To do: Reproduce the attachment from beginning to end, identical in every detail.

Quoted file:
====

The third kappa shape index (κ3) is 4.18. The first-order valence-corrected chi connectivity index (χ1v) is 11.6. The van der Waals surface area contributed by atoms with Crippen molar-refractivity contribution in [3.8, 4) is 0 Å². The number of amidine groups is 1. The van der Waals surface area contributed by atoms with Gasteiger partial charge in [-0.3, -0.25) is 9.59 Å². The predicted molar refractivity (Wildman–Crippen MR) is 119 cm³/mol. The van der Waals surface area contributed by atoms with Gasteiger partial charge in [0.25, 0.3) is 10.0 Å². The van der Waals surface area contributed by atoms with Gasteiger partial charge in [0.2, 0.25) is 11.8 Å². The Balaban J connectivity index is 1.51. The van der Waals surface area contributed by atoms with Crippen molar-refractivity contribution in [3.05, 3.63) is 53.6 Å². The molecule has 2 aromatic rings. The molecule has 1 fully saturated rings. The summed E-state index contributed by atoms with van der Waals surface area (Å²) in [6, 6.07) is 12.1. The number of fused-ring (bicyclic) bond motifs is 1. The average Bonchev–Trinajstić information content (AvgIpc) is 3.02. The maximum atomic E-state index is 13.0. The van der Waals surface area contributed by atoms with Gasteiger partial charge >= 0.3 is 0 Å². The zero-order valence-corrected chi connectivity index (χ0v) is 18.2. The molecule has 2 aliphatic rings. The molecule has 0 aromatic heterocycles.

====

The third kappa shape index (κ3) is 4.18. The first-order valence-corrected chi connectivity index (χ1v) is 11.6. The van der Waals surface area contributed by atoms with Crippen molar-refractivity contribution in [3.8, 4) is 0 Å². The number of amidine groups is 1. The van der Waals surface area contributed by atoms with Gasteiger partial charge in [-0.3, -0.25) is 9.59 Å². The predicted molar refractivity (Wildman–Crippen MR) is 119 cm³/mol. The van der Waals surface area contributed by atoms with Gasteiger partial charge in [0.25, 0.3) is 10.0 Å². The van der Waals surface area contributed by atoms with Gasteiger partial charge in [0.2, 0.25) is 11.8 Å². The Balaban J connectivity index is 1.51. The van der Waals surface area contributed by atoms with Crippen molar-refractivity contribution in [3.05, 3.63) is 53.6 Å². The molecule has 2 aromatic rings. The molecule has 1 fully saturated rings. The summed E-state index contributed by atoms with van der Waals surface area (Å²) in [6, 6.07) is 12.1. The number of fused-ring (bicyclic) bond motifs is 1. The average Bonchev–Trinajstić information content (AvgIpc) is 3.02. The maximum atomic E-state index is 13.0. The van der Waals surface area contributed by atoms with Gasteiger partial charge >= 0.3 is 0 Å². The zero-order valence-corrected chi connectivity index (χ0v) is 18.2. The molecule has 2 aliphatic rings. The molecule has 0 aromatic heterocycles.